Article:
Should You Loan Money to a Family Member?
Don't unless you are ready to sue
Like most people, you’d do just about anything for a family member. But what if a family member wanted to borrow money? Should you do it?
No — unless you are prepared to sue that family member.
Lending money to a family member is one of the quickest and surest ways to damage your relationship with that person. If the person can’t or won’t repay the loan, you’ll begin to resent him. If the person is a member of your side of the family, your spouse may begin to resent you. If you start to pressure the person for the money, he will avoid you. Other family members can become unwittingly caught in the middle, and before you know it, family gatherings become rife with tension.
And if the emotional implications aren’t enough, consider this: The only reason the person is asking you for money is because he couldn’t obtain a loan from a traditional source, such as a bank or credit card company. If these organizations don’t consider him worthy of getting a loan, why should you?
Get It in Writing
If you are still not deterred, then at least make sure you loan the money the proper way. This means you must handle the transaction as you would with any stranger. You must draft a loan agreement that will be signed by both parties. If the borrower is offended, or claims that your desire to put it in writing demonstrates that you don’t trust him, do not loan him the money. Any honest and reasonable borrower would be happy to sign a loan agreement. If they plan to pay you back, they will be happy to say so in writing. By the same token, anyone who is insulted over a request to commit to the transaction in writing never intends to pay you back at all.
In the agreement, state:
- The amount of money that is being loaned. State this in numbers and letters, to avoid claims of miscommunication. Don’t just write $5,000. Print "five thousand dollars and no cents" on the document as well.
- The date the money is to be loaned and returned. Be specific. "Sometime next year" or "after college graduation" doesn’t work. What if he never graduates?
- The interest rate you are charging for the loan. Yes, you must charge interest on the loan. Family members are allowed to charge rates below current market rates, but the IRS requires you to charge some rate of interest — and it must be reasonable. If you loan the money at no interest, the agency will consider the loan to be a gift — making you (the lender) liable for gift taxes.
- This gets even trickier if you loan a family member money to buy a house. Take John, for instance. He loaned his son, Tim, money to buy a house, but he failed to charge interest. The IRS made John pay income taxes on the interest he didn’t get from Tim (but which he should have gotten), and because he should have paid interest, Tim was granted a tax deduction on the mortgage interest he never actually paid! To the IRS, it didn’t matter that Tim borrowed the money interest-free; he should have been paying interest, so he got the break anyway. Go figure.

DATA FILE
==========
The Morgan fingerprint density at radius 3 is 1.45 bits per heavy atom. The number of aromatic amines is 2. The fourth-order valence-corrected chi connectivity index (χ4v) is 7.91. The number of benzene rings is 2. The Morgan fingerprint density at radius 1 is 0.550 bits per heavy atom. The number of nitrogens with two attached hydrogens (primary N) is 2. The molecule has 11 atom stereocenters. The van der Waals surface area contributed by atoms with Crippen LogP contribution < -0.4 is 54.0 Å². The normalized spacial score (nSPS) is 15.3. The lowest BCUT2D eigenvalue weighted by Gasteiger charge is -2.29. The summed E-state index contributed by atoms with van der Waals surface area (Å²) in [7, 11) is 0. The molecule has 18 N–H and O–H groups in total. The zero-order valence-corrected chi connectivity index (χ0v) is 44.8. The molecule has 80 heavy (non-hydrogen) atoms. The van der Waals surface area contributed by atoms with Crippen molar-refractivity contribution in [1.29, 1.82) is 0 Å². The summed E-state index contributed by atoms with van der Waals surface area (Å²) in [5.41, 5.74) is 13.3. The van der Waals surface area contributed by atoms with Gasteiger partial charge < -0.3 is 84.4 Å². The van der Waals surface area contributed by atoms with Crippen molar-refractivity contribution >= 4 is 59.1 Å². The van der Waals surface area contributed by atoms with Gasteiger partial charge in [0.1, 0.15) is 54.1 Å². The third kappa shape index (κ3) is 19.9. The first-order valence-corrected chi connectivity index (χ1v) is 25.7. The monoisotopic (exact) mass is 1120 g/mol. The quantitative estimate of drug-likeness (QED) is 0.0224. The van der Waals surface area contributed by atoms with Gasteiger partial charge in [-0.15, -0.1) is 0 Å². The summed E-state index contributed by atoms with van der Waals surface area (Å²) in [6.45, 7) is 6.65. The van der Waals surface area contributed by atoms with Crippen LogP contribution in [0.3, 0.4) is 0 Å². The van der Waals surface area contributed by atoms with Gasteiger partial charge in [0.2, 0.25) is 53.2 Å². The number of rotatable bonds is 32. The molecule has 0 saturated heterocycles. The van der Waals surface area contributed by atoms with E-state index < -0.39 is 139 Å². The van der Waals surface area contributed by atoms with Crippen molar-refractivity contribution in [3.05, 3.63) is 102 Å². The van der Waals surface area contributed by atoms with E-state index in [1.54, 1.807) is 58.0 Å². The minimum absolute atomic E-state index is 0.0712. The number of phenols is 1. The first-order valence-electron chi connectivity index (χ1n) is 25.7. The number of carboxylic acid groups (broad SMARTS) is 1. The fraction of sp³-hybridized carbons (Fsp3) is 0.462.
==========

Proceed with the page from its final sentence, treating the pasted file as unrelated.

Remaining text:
- The payment schedule that the borrower must follow. State whether you will require periodic payments or a balloon payment, or some combination. Some examples:
- Monthly payment of principal and interest. This is called an amortized loan, and works like your auto loan or home mortgage. In the early months, most of the payment is interest, with the bulk of the principal being repaid in the final months. Defaulting during the term of the loan means the borrower still owes most of the money he borrowed.
- No monthly payments. The full loan and all interest are to be repaid at the maturity date. This is good when borrowers have little money or income now, but it’s a higher risk for the lender, since it requires the borrower to come up with a substantial amount of money at a later time.
- Monthly payments of interest only. Known as a "balloon" loan, this is a hybrid of the above two. The monthly payments are smaller than the first example, but the final payment is smaller than the second example.
- Or some other combination of the above. Just make sure it’s clearly spelled out in the document.
- Penalties for not meeting the above terms. You must state what the penalties are for missed payments and bounced checks. State the grace period, and then make sure you assess the penalty. Failure to abide by the rules of the agreement could cause the IRS to conclude that it is not a true loan agreement.
If the borrower doesn’t pay you back, you are entitled to take a tax deduction as a "bad debt" on your tax return. But in order to win this deduction, the IRS wants to know that you’ve tried everything to get the money back — which may include taking the borrower to court. Are you prepared to sue a family member? If not, then you are not likely to be able to take this deduction.
Clearly, lending money to family members can be treacherous. If you are willing to do it when approached by a family member, the first thing to say is, "If we are to proceed, this must be handled as an arms-length transaction, as though I were a bank and you were the customer. I’m going to charge you interest and demand timely repayment — and everything will be in writing. Are you willing to accept these terms?"
If the borrower is not, then let him go elsewhere for the loan.
Originally published in The Truth About Money
More Financial Planning Advice